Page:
The idle ramblings of a Jack of some trades, Master of none

Nov 22, 2012

Subscribe Please

In the 18th century, to get a book published was an affair as fraught as it is today. Publishers were often unwilling to take a risk on a new author, printers wanted to be paid up front, and authors themselves were worried about getting remunerated for their work. The subscription model was invented then - authors would ask some notable wealthy sort to be a patron (often with a cringe-worthy and fulsome foreword), the patron might ask people in his or her circle to pay up-front a certain amount (a subscription), and the author with his publisher would then happily go ahead with the initial print run. Do this a couple of times and - if subscribers continued to be found, or the author gained enough name recognition - publishers and printers would be happy to promote him.

That eighteenth century venturesome man of India, Sake Dean Mohammed, published his epistolary travelogue under subscription: Irish gentry paid 2 shillings 6 pence for a copy of his work. As with many other publishing models, this ran its course over the following years and then died out.

Given the turbulence in the world of publishing these days, it is not entirely surprising that the earlier models are being revived. About a year or so ago, a fresh enterprise named And Other Stories came to my attention. They would offer readers inexpensive terms to collect their books: by subscription. Pay up-front to receive two or four books over a calendar year, and the books would be delivered to you ahead of mass distribution with your own numbered copy; to further whet your ego, if you were among the first three hundred subscribers in a given year, your name would appear in a list at the end of the book.

Once a critical mass of support was established, And Other Stories could show distributors that they had an audience and were worthy of promotion. They could also collaborate with long-established publishers to expand the scale of a production. This they did, for example, with Deborah Levy's Swimming Home, when they entered into a partnership with Faber.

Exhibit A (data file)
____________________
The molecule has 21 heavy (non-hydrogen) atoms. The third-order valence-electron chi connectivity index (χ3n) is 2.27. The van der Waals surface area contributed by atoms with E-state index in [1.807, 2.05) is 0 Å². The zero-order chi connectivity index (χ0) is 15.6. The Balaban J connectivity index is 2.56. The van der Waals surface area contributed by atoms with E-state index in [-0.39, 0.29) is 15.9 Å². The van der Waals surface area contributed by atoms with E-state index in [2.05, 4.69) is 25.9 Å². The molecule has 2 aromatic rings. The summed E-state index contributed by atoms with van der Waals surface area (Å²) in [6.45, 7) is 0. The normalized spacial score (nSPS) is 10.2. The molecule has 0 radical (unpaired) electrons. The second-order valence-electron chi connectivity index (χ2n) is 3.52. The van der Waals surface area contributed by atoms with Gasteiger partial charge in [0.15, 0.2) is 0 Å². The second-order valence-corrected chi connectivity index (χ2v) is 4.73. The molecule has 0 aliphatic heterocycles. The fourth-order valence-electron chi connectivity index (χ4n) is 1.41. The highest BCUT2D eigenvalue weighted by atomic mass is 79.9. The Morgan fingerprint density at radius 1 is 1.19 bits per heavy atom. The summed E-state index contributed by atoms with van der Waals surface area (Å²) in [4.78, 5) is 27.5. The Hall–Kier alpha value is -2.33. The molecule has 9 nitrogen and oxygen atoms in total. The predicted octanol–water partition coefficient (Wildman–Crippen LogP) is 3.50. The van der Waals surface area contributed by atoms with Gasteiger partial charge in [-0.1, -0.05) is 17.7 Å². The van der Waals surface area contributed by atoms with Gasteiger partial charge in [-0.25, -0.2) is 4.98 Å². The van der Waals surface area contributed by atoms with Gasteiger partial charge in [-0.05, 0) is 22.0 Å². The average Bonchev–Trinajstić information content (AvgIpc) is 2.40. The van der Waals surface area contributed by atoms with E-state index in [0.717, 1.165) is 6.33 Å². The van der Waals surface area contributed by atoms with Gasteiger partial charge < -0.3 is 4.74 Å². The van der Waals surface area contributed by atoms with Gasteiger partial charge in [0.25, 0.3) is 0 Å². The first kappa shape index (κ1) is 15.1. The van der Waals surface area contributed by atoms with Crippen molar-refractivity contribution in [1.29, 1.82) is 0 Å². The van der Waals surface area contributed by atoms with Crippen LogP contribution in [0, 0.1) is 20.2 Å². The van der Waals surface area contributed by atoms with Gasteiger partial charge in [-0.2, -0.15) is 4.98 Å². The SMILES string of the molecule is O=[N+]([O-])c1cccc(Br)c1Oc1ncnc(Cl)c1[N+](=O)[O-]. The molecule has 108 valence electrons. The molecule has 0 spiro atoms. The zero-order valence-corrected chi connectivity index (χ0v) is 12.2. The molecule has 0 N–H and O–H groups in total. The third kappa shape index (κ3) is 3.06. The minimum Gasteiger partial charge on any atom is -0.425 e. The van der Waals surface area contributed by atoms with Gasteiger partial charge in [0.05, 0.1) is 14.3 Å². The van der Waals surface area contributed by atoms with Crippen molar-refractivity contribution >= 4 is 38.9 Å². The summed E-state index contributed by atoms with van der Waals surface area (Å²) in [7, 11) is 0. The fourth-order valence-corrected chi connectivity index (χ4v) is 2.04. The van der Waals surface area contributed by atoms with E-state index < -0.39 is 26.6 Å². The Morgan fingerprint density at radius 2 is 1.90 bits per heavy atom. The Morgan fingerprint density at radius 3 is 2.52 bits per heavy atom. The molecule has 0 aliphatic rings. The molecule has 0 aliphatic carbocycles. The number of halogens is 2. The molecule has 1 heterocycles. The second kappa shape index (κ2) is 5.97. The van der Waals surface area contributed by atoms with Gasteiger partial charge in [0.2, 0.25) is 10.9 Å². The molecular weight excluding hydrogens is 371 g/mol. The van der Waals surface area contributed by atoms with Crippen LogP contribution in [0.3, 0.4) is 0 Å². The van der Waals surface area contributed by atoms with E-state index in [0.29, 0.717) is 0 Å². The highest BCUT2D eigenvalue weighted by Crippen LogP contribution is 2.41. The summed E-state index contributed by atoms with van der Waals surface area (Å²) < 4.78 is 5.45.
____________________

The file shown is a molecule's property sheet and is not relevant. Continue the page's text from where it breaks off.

And Other Stories is a specialist enterprise. They offer books in uniform jackets and typefaces, softcover and neatly produced, many of which are translated, all of which have received positive reviews. To add to the excitement, Deborah Levy's book was recently shortlisted for a Booker Prize, so their visibility has suddenly jumped manifold. They have books by Mexican, Argentinean, German, American and Russian writers. The collection is eclectic - some noir, some humour, some pathos, but always readable. I await their 2013 author list with some anticipation.

When I signed up and received my first book from them, I looked at the back to see who else had subscribed. I recognised a name or two: translators and reviewers. The rest were private citizens like myself.

Publishing ideas, like other ideas whose time has come, often pop up in the zeitgeist. So it is not a surprise to see that another boutique publisher - Peirene Press - has a similar subscription model. I haven't subscribed to their list, but they seem to have an equally interesting and eclectic set of authors. And, just as And Other Stories tries to get their readers involved by arranging reading circles and translation seminars and walks with authors in the woods, Peirene too likes to woo the clientele with salons and discussion nights with nibbles.

In a time of consolidation and increased conservatism, and indeed desperation on the part of traditional publishers, it is gladdening to see that innovators exist and that they are able to find sponsorship. The class of readers is not dead and may yet prove to be more forward-thinking and adaptable than the businessmen.


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